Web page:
Or maybe not. It turns out that free will is, as Dickerson ably demonstrates, the great achilles heel of physicalists. If everything in the universe has a physical cause, including all the thoughts and actions of humans, then the idea that we humans can actually make choices, i.e., that we actually have free will, is simply an illusion. Dickerson quotes liberally from prominent physicalists — including Ray Kurzweil, Richard Dawkins, Daniel Dennett, Bertrand Russell, and B.F. Skinner — all of whom make clear that there is no free will under physicalism.
Kurzweil, for example, contends that humans are simply a biochemical computer — and, therefore, just as the behavior of a computer is entirely determined by its programs, so all our behaviors are determined by the ‘programs’ loaded into the biochemical computers we call brains. Or consider Bertrand Russell: “Whatever may be thought about it as a matter of ultimate metaphysics, it is quite clear that nobody believes in [free will] anymore.”
This will likely come as an unpleasant surprise to the many secularists who have happily abandoned a belief in a Creator God, and all that goes with it, without realizing they have, as a result, lost any basis for a belief in free will. (They can still indulge the illusion of free will, but they can make no case for the actuality of free will.)
Of course, if all human thoughts and actions are (pre-)determined, there is no possibility for human creativity. Similarly, there are no moral versus immoral behaviors. Instead, all behaviors simply flow from our programming. Which means, logically, that Mother Teresa deserves no praise nor Hitler any condemnation. There is also no possibility of heroism — where that is understood as freely-chosen self-sacrifice on behalf of others.
Healthy ecological behavior drops by the wayside as well — since the only thing we can really say about any human behavior, even those that are demonstrably harmful to the planet and/or other humans, is that ‘it is what it is.’ All behaviors, whether they heal or harm, are simply predetermined actions set in motion by a deterministic universe. They are neither good nor bad, just ordained. To which Dickerson asks this question:
Does this make sense as the truth about the world in which we live? Can you really believe that polluted rivers and toxic waste dumps are natural? If you cannot, then you are denying physicalism from which this conclusion inevitably follows; you are affirming that we humans are more than physical beings in a causally closed universe.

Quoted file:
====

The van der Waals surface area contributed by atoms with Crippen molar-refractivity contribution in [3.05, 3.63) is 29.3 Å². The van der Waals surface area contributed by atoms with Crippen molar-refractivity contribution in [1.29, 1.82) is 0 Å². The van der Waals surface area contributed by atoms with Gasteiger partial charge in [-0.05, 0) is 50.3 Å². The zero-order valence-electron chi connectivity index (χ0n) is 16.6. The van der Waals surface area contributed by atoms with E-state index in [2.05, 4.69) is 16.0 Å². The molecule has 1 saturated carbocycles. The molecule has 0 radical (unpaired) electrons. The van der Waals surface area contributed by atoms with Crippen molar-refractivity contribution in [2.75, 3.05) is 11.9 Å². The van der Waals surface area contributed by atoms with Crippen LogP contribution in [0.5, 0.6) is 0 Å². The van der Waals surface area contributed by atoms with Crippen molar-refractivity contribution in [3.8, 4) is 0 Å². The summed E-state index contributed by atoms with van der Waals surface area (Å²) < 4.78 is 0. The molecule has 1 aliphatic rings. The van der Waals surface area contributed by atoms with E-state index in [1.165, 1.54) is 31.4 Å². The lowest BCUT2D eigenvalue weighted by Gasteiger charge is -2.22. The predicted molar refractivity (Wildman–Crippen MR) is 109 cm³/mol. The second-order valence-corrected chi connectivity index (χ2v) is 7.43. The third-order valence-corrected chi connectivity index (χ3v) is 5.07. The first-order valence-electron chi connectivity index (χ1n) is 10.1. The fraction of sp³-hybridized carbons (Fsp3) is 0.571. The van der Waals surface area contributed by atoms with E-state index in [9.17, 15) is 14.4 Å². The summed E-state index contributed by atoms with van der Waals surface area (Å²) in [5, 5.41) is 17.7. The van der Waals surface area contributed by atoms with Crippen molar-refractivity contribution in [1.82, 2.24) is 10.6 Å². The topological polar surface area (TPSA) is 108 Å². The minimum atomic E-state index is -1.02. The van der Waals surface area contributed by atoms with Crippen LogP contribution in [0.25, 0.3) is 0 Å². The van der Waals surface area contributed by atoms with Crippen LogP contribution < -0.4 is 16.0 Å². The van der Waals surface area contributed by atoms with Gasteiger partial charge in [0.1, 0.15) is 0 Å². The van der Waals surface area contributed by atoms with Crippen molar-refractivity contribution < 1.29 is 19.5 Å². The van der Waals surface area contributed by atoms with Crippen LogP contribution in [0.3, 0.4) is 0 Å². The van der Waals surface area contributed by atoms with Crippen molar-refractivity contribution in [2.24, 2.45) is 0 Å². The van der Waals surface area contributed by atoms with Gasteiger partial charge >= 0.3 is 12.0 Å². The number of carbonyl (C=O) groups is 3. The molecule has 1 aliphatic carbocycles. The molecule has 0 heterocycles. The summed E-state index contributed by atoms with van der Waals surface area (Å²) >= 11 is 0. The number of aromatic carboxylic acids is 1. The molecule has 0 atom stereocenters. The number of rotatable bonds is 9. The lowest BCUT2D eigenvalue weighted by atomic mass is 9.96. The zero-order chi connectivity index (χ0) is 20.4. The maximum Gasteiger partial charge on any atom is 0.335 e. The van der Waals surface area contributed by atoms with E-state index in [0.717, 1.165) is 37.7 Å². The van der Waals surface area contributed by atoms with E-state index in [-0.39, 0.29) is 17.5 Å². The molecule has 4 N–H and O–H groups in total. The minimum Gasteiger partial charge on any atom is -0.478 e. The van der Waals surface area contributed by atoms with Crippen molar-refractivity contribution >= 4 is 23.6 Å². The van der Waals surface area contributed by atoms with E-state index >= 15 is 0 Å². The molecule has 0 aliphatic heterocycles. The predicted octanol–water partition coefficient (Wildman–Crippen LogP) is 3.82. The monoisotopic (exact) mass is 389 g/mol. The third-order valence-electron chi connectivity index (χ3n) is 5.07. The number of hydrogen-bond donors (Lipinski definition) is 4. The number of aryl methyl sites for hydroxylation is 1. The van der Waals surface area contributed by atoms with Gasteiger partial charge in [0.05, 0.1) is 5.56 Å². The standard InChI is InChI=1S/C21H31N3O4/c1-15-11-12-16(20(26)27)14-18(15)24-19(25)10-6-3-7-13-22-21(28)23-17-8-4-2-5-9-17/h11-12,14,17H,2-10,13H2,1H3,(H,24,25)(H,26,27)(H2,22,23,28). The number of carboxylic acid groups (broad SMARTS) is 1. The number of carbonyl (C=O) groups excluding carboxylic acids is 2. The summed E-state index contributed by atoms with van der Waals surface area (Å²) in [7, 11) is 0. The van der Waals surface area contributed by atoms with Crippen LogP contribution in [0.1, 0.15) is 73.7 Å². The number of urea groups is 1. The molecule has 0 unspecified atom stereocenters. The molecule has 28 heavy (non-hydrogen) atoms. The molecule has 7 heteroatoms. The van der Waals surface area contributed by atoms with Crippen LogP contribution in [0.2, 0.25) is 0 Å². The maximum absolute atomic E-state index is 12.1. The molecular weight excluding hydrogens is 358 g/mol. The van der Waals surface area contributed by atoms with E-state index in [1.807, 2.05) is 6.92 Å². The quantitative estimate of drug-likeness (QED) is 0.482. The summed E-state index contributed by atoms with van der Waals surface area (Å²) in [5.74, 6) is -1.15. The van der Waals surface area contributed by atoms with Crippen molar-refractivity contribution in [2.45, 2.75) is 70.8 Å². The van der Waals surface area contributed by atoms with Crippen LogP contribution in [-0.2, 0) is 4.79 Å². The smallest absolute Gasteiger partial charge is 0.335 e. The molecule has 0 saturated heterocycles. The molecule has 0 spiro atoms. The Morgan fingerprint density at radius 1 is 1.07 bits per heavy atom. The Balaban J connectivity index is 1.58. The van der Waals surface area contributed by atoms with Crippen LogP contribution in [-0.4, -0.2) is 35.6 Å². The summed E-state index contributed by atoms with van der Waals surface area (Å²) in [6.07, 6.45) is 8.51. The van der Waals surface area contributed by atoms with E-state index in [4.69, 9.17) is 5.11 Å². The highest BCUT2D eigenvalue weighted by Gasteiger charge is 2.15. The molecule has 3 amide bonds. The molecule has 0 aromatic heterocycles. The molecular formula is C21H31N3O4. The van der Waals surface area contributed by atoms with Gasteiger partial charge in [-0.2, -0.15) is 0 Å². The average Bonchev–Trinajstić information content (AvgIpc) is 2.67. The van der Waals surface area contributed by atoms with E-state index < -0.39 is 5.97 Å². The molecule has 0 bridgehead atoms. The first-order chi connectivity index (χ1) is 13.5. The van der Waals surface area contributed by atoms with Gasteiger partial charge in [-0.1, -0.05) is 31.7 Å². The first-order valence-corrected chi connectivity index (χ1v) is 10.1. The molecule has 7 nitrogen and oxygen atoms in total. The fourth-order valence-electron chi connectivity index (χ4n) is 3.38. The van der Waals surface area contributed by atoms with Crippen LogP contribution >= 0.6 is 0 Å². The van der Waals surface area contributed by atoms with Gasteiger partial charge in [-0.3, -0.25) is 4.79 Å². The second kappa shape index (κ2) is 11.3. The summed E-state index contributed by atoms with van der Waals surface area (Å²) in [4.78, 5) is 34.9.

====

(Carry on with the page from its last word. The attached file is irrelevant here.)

Interestingly, even reason and science are weakened by the physicalist worldview. If our thoughts are determined in advance, rather than freely arrived at, what we think of as reason is really no such thing. Rather, ‘reason’ is simply our psychological predisposition to believe a particular thing. Which makes science, derived largely from ‘reason’-based experimentations, suspect as well.
Having laid bare the implications of physicalism, Dickerson makes a telling observation: none of the physicalists actually live as if its implications are true. “A closer look at the writings of those committed to naturalism suggests that even the most ardent and hostile deniers of a spiritual reality cannot actually live, speak, and write consistently as though free will, creativity, and true heroism were false.” Instead, their writings betray deep-down beliefs that human creativity, heroism, morality, reason, and free will are, in fact, the authentic hallmarks of our reality.
Dickerson leaves it to his readers to consider the obvious implicit question: why not believe in a universe where those qualities are intended features rather than unexplained ‘bugs?’ Put differently, does it make sense to believe that a purely deterministic universe somehow produced creatures who deeply — yet falsely — believe in their own creativity, free will, and potential for moral choice? Or is it more sensible to believe in a universe designed by a good Creator who bequeathed free will to us as a gift — and a grave responsibility?